I was on a 54 cm frame. But it felt a little tight. The sales guy told me to grab the 56 cm frame bike. There was a guy looking at the 56 cm bike when I grabbed it. He then put his hand on the handle bar. It was the last Allez in the store. He gave up his attempt to restrain the bike. The 56 cm frame was right for me. I bought the bike.

I had the shop wrap the bars in black just like I had done with my Schwinn Varsity in 1971. I also bought an upgraded black saddle. I bought black bottle cages, road pedals and road shoes.


This is my bike. The woman's version of this bike has the black saddle, which I thought looked better.



I think the bike looks like it is ready to spring forward.



Here is my new road bike next to Ultra Stumpy. I know Ultra Stumpy looks huge. Ultra Stumpy has huge suspension travel and sits very high for rock clearance.

Part 8: First Ride

My co-worker and good friend, Jason, bought a Specialized Tarmac SL4 over the weekend. After work we hit the road. We covered a little over 14 miles in about an hour. That includes stopping at traffic lights and getting stuck in slow traffic. I cannot believe how much ground those bikes can cover in such a short time.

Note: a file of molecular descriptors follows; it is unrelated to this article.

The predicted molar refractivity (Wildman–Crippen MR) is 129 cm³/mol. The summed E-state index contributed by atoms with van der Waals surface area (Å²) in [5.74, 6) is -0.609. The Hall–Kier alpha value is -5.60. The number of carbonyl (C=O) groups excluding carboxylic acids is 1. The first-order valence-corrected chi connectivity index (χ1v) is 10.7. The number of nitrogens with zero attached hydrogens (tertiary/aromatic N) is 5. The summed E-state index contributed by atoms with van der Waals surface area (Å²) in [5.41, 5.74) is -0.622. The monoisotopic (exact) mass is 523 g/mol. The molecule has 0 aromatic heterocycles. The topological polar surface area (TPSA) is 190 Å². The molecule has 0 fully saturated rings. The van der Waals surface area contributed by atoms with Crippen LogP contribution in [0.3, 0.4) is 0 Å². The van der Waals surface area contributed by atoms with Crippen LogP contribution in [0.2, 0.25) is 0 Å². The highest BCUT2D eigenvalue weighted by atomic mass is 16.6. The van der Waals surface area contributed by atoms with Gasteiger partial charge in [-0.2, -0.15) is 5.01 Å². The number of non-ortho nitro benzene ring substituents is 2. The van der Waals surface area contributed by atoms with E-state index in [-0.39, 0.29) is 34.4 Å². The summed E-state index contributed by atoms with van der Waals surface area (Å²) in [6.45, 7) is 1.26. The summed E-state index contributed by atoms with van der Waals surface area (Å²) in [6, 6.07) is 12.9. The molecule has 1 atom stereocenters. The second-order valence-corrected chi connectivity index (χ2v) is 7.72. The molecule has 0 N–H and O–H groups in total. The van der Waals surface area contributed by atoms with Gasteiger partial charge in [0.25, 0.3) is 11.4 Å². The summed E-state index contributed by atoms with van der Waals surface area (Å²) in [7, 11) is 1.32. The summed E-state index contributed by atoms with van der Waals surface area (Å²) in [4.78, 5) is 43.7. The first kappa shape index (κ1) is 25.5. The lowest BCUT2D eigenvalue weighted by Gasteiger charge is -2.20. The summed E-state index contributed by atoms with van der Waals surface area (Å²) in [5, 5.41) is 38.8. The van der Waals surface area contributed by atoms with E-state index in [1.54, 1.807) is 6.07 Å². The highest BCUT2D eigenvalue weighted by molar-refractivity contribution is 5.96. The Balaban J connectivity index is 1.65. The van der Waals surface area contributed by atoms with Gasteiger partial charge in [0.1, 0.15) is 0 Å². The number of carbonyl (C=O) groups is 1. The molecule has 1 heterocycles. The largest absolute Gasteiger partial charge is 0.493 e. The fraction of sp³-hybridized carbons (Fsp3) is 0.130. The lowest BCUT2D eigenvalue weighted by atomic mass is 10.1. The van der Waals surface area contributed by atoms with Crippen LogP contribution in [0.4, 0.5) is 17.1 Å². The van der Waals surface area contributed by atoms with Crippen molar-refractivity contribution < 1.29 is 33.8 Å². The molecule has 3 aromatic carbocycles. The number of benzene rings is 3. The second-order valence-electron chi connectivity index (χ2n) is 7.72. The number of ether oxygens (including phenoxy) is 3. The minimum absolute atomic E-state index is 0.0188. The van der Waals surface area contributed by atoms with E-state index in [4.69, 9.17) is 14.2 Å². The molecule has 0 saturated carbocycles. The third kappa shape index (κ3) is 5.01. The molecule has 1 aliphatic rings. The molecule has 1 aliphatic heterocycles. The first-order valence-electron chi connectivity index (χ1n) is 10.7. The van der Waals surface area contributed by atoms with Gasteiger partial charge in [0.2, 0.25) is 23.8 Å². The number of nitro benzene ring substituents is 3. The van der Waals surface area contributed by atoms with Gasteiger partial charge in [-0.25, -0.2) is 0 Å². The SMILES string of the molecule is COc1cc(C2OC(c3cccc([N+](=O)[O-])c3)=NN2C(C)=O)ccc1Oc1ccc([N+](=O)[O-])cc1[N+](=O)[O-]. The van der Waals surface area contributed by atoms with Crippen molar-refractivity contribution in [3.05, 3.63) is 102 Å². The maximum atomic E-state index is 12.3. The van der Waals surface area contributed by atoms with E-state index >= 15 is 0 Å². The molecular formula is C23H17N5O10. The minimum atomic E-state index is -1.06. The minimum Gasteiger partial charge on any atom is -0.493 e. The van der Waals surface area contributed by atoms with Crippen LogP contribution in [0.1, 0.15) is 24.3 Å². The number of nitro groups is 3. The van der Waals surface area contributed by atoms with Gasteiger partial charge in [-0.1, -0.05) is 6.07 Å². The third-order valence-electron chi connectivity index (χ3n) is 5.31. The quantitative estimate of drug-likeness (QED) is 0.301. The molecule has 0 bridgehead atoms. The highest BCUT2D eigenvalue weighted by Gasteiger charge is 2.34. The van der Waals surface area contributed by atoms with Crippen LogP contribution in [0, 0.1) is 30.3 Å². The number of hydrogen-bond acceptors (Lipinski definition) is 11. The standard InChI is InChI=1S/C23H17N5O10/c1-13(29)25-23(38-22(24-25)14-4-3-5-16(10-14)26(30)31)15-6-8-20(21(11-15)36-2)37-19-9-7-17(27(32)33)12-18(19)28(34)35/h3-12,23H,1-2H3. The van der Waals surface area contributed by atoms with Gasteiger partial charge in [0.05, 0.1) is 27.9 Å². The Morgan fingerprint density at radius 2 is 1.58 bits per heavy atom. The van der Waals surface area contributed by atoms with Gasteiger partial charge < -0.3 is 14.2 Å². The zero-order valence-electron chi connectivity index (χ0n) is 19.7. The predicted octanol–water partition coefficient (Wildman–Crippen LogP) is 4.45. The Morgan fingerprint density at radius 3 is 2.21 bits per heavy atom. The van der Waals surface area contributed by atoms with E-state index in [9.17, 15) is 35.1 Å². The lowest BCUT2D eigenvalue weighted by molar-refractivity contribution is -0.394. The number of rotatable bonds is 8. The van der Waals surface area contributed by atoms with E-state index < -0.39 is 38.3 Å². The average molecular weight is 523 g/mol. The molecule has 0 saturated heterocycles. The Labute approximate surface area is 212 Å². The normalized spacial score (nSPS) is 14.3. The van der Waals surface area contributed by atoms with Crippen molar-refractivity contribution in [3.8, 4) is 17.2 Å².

This is fun.
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  Member Comments About This Blog Post:

MARZIPAN22 9/30/2012 7:55PM

    I really enjoyed reading about your bikes. I was a riding fiend when i was maybe 8 through 13 years old, and also rode out of necessity in college. I'm just getting back into it after decades of non-riding and thought I was doing pretty well last night until I fell. When? Stopped stock-still upon dismount ! Only a little gouge on my leg and yes, I have to get back on again tonight so it doesn't defeat me. I believe it's undoubtedly easier to keep up with biking than to try to start out again in your 60"s !!